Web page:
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Architectural Record | Pinterest HQ

Updated: Feb 8, 2019


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Pin-Worthy: A technology company with design roots refines its ideal workspace.


How does a startup still feel cozy and cohesive when it has ballooned into an 800-person organization? Many architects in the San Francisco Bay Area have been enlisted by tech companies to foster a sense of communal purpose—that all-hands-on-deck excitement—within corporate-scale digs. A new office for the design-focused company Pinterest, which allows users to create and share digital inspiration boards, is a refined example of how to steer people toward each other.

“Pinterest is about a grid that structures all the ideas and images, and architecture provides the grid in building,” says cofounder and chief creative officer Evan Sharp, who studied architecture at Columbia. “We wanted to set up the right architecture to shape circulation and the qualities of the working environment to reinforce collaborative behavior.”

It’s the second time that Pinterest has tackled the design of a workspace. Its first headquarters, which it continues to occupy, is just down the street from the new offices in San Francisco’s South of Market neighborhood. For this expansion, it tapped local firm IwamotoScott Architecture to design roughly 100,000 square feet of space, taking up the lion’s share of an existing four-story building. The small design firm, led by Lisa Iwamoto and Craig Scott, has other notable offices to its credit, including Bloomberg’s Tech Hub (RECORD, September 2015); in this case, they collaborated with larger firm Brereton Architects. The new office brings Pinterest’s software engineering group under one roof and is designed to accommodate up to 700 staffers. 

For Pinterest and other tech startups, one of the most desirable attributes of a building is big, open floor plates, the better to accommodate more people on one floor. The building they selected, originally a John Deere tractor factory built in 1911, had 30,000-­square-­foot floors, good-sized bays defined by concrete mushroom columns, and a large central atrium. Unfortunately, the atrium only came down to the second floor, and the ground floor was oppressively dark.

As part of the renovation, the design team extended the atrium the extra distance to the ground level to bring in much-wanted natural light. They took delightful advantage of the opportunity to add a sculptural stairwell in the center that connects the ground floor to the second level. Clad in white steel mesh and glowing with daylight, the luminous portal is the focal point. It is also replete with interesting angles; the architects designed the two stair runs to cross slightly to create an abstract representation of knitting (a favorite term in the Pinterest lexicon, used to describe its company culture and how various disciplines intersect). Smaller versions of the stair, wrapped in the same perforated steel but outside the atrium, connect the other floors farther up.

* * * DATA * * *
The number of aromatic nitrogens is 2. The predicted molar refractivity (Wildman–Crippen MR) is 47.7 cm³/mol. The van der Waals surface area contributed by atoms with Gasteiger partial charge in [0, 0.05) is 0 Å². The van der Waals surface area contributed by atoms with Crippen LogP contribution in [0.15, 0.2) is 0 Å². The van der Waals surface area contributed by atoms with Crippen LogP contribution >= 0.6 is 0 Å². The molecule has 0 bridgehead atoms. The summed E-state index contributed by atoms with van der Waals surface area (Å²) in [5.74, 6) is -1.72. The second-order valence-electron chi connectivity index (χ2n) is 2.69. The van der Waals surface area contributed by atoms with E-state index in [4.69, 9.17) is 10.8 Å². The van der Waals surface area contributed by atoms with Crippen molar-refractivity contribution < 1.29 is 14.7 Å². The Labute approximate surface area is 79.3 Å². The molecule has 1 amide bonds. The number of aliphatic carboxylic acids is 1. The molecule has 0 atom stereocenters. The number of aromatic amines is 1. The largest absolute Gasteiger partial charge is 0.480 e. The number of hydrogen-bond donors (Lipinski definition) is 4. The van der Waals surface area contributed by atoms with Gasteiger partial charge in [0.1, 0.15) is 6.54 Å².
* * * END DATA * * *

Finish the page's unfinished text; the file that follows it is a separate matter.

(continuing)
The now-bright ground floor is devoted primarily to social areas: spacious front and back lounges flow into a large open dining hall, which doubles as a forum for all-hands meetings. On the three floors above, the work areas are arranged strategically in circles around the atrium, in a natural progression of public to private. The most personal spaces, the individual workstations, are located at the periphery of the building, by the windows; the next ring contains the team meeting rooms, which are assigned to groups for their specific use and cannot be booked; and, closest to the atrium, are the reservable conference rooms.

To create a collegial sense of intimacy, adjustable-height desks are shorter than average and tightly packed. A “library” is outfitted with carrels, casual lounges, and small meeting rooms to accommodate different work styles and situations. Reflecting the current trend in office design, there is a generous allowance of meeting rooms within the open-plan office. They are arranged in a checkerboard fashion, alternating enclosed spaces with open lounges for a more relaxed feel. Eighteen-inch-wide glass panels at the corners where the rooms touch provide a glimpse of what is going on. 

“There’s no FOMO [fear of missing out],” says Iwamoto, mindful of Pinterest’s youthful demographic.

The office is finished with extensive expanses of that DIY favorite, plywood, used in some ingenious ways. The reception area’s ceiling treatment is sharp: deep plywood slats in a diamond grid form a contemporary version of a coffered ceiling. Walls of black-stained plywood and gypsum board painted dark gray, in addition to polished-­concrete floors and carpeting in varying shades of gray, create a calm backdrop for the work at hand. “It’s a simple, clean aesthetic, but not minimalist,” says Iwamoto. “We wanted to create a richness through materials, spatial and volumetric elements, and architectural detailing, instead of using appliqué or surface treatments.”

Indeed, in keeping with Pinterest’s mission to promote creativity, the space is designed to be a plain canvas that the occupants can make their own over time. The staff has a tradition of “make­athons” and have yarn-bombed structural columns and created art installations in their other offices. “It’s important for employees to feel ownership. It shouldn’t feel like you’re renting someone else’s space­—you should be able to paint the walls,” says Sharp. And, in this case, also turn the stairwell different hues by putting colored lenses on the skylight, which employees have already had the fun of doing.




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